A Korean economy car that speaks with a sporty accent
It used to be that cars at the cheap end of the price continuum were just cheap. Accoutrements were spartan. Performance was lacking and so was quality. Even currently esteemed names like Civic were once best known for blowing oil-blue smoke rings while rusting before your eyes. However, today's breed of economy car — including the 2007 Hyundai Accent — break from the conventions that defined blessedly extinct nameplates like Chevette, Cricket, F10, Festiva and Justy.
A typical Hyundai
Hyundai continues making a name for itself by building inexpensive vehicles with loads of standard features that are backed by a mind-easing warranty. The manufacturer has found success in every market segment where it plies this high-feature/low-price strategy. The 2007 Accent SE follows Hyundai's proven modus operandi.
There are two Accent two-door hatchback models, the base GS and our as-tested SE — a sportier, better-equipped version. Each rides on a 98.4-inch wheelbase and provides generous room under its bubbly profile. People space is ample, and not just compared to the Accent's immediate competitors (Chevrolet Aveo, Honda Fit and Toyota Yaris).
The smallest Hyundai also offers more interior space than the longer-wheelbase Chevrolet Cobalt and Ford Focus coupes.
Lots of features, solid quality
For a window-sticker price of just under $14,000, the Accent SE packs the following between its doors: air-conditioning, antilock brakes, cabin air filter, foglamps, heated outside rearview mirrors, illuminated vanity mirrors, leather-wrapped steering wheel, power door locks, power windows, rear window wiper, remote keyless entry, and a 172-watt AM/FM/CD audio system.
This is an impressive list to be sure, but one that is more or less matched by the aforementioned competitors. The Accent, however, one-ups them all by having side curtain airbags standard to go along with its front and side units.
The packaging for all this stuff looks and feels good. The exterior door seams are even, and inside, the quality of the materials and surfacing doesn't scream "You're in a cheap car!" The Accent stayed tightly screwed together during our hundreds of miles, and even the rough roads of Detroit couldn't elicit a rattle or shake lose any trim.
However, all is not perfect in the car's build quality. Obvious variations in door-to-dash gaps show that Hyundai hasn't yet achieved perfection, but this demerit shouldn't knock the SE off anybody's consideration list.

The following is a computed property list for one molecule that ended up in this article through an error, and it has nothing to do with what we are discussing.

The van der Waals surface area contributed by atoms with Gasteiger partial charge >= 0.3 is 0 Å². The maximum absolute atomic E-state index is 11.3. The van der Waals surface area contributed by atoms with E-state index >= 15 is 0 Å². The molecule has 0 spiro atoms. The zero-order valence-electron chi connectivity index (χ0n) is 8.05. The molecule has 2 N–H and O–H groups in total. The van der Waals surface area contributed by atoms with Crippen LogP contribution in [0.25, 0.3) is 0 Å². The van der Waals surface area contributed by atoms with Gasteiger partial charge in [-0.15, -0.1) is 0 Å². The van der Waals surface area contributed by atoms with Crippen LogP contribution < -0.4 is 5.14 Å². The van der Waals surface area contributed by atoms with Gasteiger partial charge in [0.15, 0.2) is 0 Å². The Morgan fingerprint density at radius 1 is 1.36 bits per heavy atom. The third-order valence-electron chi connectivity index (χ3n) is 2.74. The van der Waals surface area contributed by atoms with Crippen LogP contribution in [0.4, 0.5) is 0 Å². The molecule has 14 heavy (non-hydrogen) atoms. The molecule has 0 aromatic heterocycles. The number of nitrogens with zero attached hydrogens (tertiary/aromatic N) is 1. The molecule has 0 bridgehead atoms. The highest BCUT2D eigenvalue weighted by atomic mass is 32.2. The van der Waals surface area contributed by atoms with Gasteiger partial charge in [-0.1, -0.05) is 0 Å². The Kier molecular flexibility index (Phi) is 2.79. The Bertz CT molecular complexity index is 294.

Accenting the performance
The entire Accent line only has one engine, so the SE gets the same 1.6-liter four-cylinder as the GS and four-door GLS. This little 16-valve engine utilizes variable valve timing to help it produce 110 horsepower at 6000 rpm and 106 lb-ft torque at 4500 rpm. A four-speed automatic transmission is optional, but in keeping with the sportier nature of the SE package, our test vehicle was delivered with a five-speed manual.
Up to about 40 mph, the SE fulfills its promise of being sporty. The engine feels perky, and closely spaced gears help the cause. Too bad the shifter is balky. The linkage lacks the precision that the most enjoyable shifters possess.
The four-wheel discs were well up to street-driving duty. On the wet leaves that blanket Detroit's residential roads in the fall, the actuators of the four-channel antilock brakes could be heard clicking away, helping to keep us from sure disaster.
The grippy 205/45VR16 Kumho radials put down a mighty big footprint for a car that weighs in at only 2366 pounds. Grip comes naturally to the SE as Hyundai made significant hardware upgrades including a larger front sway bar (24mm vs. 21mm), stiffer springs (24-percent stiffer in front, 11-percent stiffer in back), revalved front struts and rear shocks, and a unique steering gear. The speed-sensitive rack-and-pinion steering lets you know what the Kumhos are doing, but don't expect this Korean to speak German — the steering feel isn't that good.
Directional stability is solid at highway speeds, and sweeping around high-speed exit ramps makes you grin as the little car takes a nice set. But the Accent is so loud at 80 mph, you simply won't want to drive it that fast. The car is certainly capable of cruising at 80 and beyond, but don't plan on a comfortable conversation with passengers or enjoying a quiet symphony.
Our ears identified the tipping point at about 75 mph, slower if the weather requires a high blower setting for the A/C. These lower highway speeds suit the Accent SE better than higher, as with only 110 horses at 70 mph you feel like you're running a restrictor-plate NASCAR race — only 120 mph slower. Acceleration above 60 mph in the SE is pokey, and slows as speeds increase.
A good buy or just a cheap car
What is the Hyundai Accent SE? After a week behind the wheel, it does not strike us as a cheap car. It's roomy, solid, well equipped, and offers a decent dollop of true driving fun. Plus there's that Hyundai 5-year/60,000-mile bumper-to-bumper warranty, and 10-year/100,000-mile powertrain warranty, along with its EPA-estimated fuel economy of 32 mpg city and 35 mpg highway. If you're in the market for a cheap — no, make that "affordable" — vehicle, what's not to like?
The manufacturer provided Edmunds this vehicle for the purpose of evaluation.